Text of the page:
The railroads built Roanoke when east-west and north-south rail lines converged there late in the 1800s. An early rail magnate planned the Hotel Roanoke as the center of a community built to house the Norfolk & Western rail employees who stopped before changing to another train or worked in the rail yards building giant steam engines.

The Tudor-style Hotel Roanoke, on a knoll, stands as a landmark over downtown. In 1989, Norfolk Southern Corp., direct descendant of the Norfolk & Western Railroad, closed the Hotel it had owned and operated for 107 years and gave it to the Virginia Tech Real Estate Foundation.

The college still owns the hotel and often houses its sports teams there, but it's operated by Hilton's Doubletree brand and has been rehabbed to its glory years.

 If you go:

The Roanoker Restaurant

2522 Colonial Ave.

Roanoke, Va.

7 a.m. to 9 p.m. Tuesday through Saturday

8 a.m. to 9 p.m. Sunday


Hotel Roanoke & Conference Center

110 Shenandoah Ave. N.E.

Roanoke, Va.


866-594-4722 (toll-free)


(Makes 8)

3-1/2 cups self-rising flour

1 Tablespoon baking powder

1-1/2 teaspoons sugar

1/2 cup shortening

1-1/4 cups buttermilk

2 Tablespoons butter, melted

Preheat oven to 400 degrees. Combine first three ingredients in large bowl. Stir well. Cut shortening into flour mixture with a fork until crumbly. Add buttermilk, stirring just until dry ingredients are moistened.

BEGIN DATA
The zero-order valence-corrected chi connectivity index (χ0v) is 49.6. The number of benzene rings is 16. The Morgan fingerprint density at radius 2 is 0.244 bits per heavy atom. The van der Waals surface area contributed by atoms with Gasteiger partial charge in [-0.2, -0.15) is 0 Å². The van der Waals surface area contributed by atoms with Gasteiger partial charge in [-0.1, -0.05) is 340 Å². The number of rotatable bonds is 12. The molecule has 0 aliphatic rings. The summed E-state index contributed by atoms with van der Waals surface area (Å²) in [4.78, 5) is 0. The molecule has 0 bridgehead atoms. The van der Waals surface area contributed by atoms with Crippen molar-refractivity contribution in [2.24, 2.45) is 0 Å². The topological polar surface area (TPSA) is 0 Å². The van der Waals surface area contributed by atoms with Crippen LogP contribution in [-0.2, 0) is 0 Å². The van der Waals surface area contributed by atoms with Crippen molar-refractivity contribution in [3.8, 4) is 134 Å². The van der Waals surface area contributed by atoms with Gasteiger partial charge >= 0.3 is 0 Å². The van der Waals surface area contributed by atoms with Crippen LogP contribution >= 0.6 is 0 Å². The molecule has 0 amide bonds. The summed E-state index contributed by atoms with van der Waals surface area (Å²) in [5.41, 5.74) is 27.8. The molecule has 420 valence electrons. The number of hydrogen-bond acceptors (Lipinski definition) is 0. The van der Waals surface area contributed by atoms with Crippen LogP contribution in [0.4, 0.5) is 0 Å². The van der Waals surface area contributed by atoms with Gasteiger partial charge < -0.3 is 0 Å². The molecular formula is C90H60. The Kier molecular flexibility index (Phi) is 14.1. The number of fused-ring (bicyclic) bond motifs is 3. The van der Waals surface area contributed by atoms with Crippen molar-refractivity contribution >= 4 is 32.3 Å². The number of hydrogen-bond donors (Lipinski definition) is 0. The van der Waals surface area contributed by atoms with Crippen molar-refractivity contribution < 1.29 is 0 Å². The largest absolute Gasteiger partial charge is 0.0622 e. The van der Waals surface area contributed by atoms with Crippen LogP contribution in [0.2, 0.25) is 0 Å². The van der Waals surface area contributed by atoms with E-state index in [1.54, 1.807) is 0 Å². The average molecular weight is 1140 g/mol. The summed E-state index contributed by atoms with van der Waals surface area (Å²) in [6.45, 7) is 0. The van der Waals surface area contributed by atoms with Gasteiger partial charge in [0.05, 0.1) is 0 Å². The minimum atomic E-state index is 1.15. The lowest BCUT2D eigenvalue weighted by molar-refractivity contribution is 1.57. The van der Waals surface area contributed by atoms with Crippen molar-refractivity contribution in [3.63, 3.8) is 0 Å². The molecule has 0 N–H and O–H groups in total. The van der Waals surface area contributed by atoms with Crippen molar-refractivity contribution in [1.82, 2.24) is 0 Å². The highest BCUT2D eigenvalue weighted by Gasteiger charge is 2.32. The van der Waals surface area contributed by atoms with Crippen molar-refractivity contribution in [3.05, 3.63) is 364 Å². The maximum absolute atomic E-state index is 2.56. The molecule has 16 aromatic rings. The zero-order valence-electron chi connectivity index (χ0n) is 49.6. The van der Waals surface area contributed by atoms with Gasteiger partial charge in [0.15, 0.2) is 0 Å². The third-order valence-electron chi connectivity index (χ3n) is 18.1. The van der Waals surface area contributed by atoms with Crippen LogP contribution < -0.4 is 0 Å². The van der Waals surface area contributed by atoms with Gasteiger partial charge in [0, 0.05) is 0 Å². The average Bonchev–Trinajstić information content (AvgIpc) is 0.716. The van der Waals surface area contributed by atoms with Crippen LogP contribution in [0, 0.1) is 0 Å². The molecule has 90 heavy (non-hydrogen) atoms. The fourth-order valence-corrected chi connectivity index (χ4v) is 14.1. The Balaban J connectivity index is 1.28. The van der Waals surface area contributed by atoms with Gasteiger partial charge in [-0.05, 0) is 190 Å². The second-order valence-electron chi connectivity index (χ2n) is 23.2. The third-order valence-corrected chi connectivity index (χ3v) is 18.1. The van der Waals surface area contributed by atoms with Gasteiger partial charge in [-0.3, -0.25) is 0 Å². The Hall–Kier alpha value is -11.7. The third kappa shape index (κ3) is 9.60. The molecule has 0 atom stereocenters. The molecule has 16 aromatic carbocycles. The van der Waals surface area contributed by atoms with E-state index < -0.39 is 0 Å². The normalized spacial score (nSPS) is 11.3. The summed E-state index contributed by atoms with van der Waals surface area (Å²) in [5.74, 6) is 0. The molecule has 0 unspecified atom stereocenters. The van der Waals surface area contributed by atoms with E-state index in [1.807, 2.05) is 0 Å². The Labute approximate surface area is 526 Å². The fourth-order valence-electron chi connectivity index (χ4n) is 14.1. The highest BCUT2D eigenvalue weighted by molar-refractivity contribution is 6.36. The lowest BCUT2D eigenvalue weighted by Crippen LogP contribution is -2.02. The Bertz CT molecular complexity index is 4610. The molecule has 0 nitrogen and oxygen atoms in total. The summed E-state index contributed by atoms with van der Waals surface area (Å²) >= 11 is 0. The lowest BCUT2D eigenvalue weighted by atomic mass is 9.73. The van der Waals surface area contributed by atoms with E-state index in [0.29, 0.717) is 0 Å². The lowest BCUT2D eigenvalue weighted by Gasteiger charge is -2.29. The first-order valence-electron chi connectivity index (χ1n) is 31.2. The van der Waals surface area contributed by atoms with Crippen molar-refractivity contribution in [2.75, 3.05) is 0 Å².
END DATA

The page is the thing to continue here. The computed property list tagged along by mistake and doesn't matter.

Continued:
Turn dough out onto lightly floured surface and knead lightly 3 or 4 times. Don't overwork the dough. Pat dough to 1-inch thickness. Cut out biscuits with a 3-inch round cutter and place on lightly greased baking sheet. Bake at 400 degrees for 25 minutes or until golden brown. Brush tops with melted butter.


(Serves 10)

1/4 pound butter (1 stick)

1 small onion, diced

2 stalks celery, diced

3 Tablespoons flour

2 quarts chicken broth, heated

1 pint peanut butter

1/2 cup ground peanuts

1/3 teaspoon celery salt

1 teaspoon salt

1 Tablespoon lemon juice

Melt butter in large pot and add diced onion and celery. Saute for five minutes but don't brown. Add flour and mix well. Add hot chicken broth and cook for 30 minutes. Remove from stove and strain. Add peanut butter, celery salt, salt and lemon juice. Sprinkle ground peanuts on soup just before serving.


(10 servings)

1-1/2 cups cornmeal

1-1/3 teaspoon salt

1 teaspoon sugar

1-1/2 cups boiling water

1/8 pound (half stick) butter, melted

5 eggs, beaten

2 cups milk

1 teaspoon baking powder

Preheat oven to 350 degrees.

Mix cornmeal, salt and sugar together and scald with boiling water. Add melted butter. In separate bowl, beat eggs and add milk. Combine two mixtures and add baking powder, stirring well. Pour into baking pan and bake 30 to 40 minutes.

In it to win it?

"Off the Eaten Path" ($21.95, Oxmoor House) takes readers to eateries in 17 southern states and includes the recipes that have made them worth a stop. Food festivals and fairs throughout the south are also listed. For a chance to win this cookbook, first "Like" us on Facebook and then look for following details there. Don't delay!